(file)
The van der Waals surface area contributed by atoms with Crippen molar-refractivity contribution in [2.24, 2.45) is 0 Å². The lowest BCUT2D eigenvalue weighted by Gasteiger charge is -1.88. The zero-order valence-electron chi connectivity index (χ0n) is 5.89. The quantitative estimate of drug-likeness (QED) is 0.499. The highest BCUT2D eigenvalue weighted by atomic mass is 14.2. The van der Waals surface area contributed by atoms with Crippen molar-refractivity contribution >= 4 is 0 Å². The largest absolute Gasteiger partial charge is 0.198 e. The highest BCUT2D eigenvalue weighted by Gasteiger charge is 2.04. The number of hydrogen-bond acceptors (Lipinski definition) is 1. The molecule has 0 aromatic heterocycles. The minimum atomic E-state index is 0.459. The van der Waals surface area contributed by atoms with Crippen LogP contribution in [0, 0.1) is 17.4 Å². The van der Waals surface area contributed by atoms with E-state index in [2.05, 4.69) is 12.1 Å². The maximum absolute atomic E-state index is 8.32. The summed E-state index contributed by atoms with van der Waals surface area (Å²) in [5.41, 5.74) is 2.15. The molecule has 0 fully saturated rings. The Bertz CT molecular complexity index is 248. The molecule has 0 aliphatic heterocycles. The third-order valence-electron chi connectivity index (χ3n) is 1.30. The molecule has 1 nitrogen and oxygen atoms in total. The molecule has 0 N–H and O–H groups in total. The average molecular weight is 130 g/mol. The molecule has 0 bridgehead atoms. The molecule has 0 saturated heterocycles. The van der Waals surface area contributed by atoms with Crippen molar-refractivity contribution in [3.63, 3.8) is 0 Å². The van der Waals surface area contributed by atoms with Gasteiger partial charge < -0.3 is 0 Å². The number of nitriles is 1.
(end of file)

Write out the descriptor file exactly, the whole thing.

The van der Waals surface area contributed by atoms with Crippen molar-refractivity contribution in [2.24, 2.45) is 0 Å². The lowest BCUT2D eigenvalue weighted by Gasteiger charge is -1.88. The zero-order valence-electron chi connectivity index (χ0n) is 5.89. The quantitative estimate of drug-likeness (QED) is 0.499. The highest BCUT2D eigenvalue weighted by atomic mass is 14.2. The van der Waals surface area contributed by atoms with Crippen molar-refractivity contribution >= 4 is 0 Å². The largest absolute Gasteiger partial charge is 0.198 e. The highest BCUT2D eigenvalue weighted by Gasteiger charge is 2.04. The number of hydrogen-bond acceptors (Lipinski definition) is 1. The molecule has 0 aromatic heterocycles. The minimum atomic E-state index is 0.459. The van der Waals surface area contributed by atoms with Crippen LogP contribution in [0, 0.1) is 17.4 Å². The van der Waals surface area contributed by atoms with E-state index in [2.05, 4.69) is 12.1 Å². The maximum absolute atomic E-state index is 8.32. The summed E-state index contributed by atoms with van der Waals surface area (Å²) in [5.41, 5.74) is 2.15. The molecule has 0 fully saturated rings. The Bertz CT molecular complexity index is 248. The molecule has 0 aliphatic heterocycles. The third-order valence-electron chi connectivity index (χ3n) is 1.30. The molecule has 1 nitrogen and oxygen atoms in total. The molecule has 0 N–H and O–H groups in total. The average molecular weight is 130 g/mol. The molecule has 0 bridgehead atoms. The molecule has 0 saturated heterocycles. The van der Waals surface area contributed by atoms with Crippen molar-refractivity contribution in [3.63, 3.8) is 0 Å². The van der Waals surface area contributed by atoms with Gasteiger partial charge < -0.3 is 0 Å². The number of nitriles is 1.